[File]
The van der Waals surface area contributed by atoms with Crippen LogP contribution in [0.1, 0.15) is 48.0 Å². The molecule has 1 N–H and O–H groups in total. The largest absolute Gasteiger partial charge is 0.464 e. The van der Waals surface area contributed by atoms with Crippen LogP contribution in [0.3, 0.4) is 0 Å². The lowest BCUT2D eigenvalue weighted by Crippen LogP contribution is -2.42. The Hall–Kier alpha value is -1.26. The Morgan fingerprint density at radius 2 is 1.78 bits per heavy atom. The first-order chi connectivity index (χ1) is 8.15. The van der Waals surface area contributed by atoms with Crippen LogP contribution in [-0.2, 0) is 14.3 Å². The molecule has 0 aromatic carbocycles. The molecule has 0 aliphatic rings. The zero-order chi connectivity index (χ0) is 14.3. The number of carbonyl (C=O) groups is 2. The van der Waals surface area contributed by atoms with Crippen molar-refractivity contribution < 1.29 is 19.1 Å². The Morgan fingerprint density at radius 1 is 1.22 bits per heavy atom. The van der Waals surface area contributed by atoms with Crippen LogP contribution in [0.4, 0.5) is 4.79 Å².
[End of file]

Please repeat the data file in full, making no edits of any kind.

The van der Waals surface area contributed by atoms with Crippen LogP contribution in [0.1, 0.15) is 48.0 Å². The molecule has 1 N–H and O–H groups in total. The largest absolute Gasteiger partial charge is 0.464 e. The van der Waals surface area contributed by atoms with Crippen LogP contribution in [0.3, 0.4) is 0 Å². The lowest BCUT2D eigenvalue weighted by Crippen LogP contribution is -2.42. The Hall–Kier alpha value is -1.26. The Morgan fingerprint density at radius 2 is 1.78 bits per heavy atom. The first-order chi connectivity index (χ1) is 8.15. The van der Waals surface area contributed by atoms with Crippen LogP contribution in [-0.2, 0) is 14.3 Å². The molecule has 0 aromatic carbocycles. The molecule has 0 aliphatic rings. The zero-order chi connectivity index (χ0) is 14.3. The number of carbonyl (C=O) groups is 2. The van der Waals surface area contributed by atoms with Crippen molar-refractivity contribution < 1.29 is 19.1 Å². The Morgan fingerprint density at radius 1 is 1.22 bits per heavy atom. The van der Waals surface area contributed by atoms with Crippen LogP contribution in [0.4, 0.5) is 4.79 Å².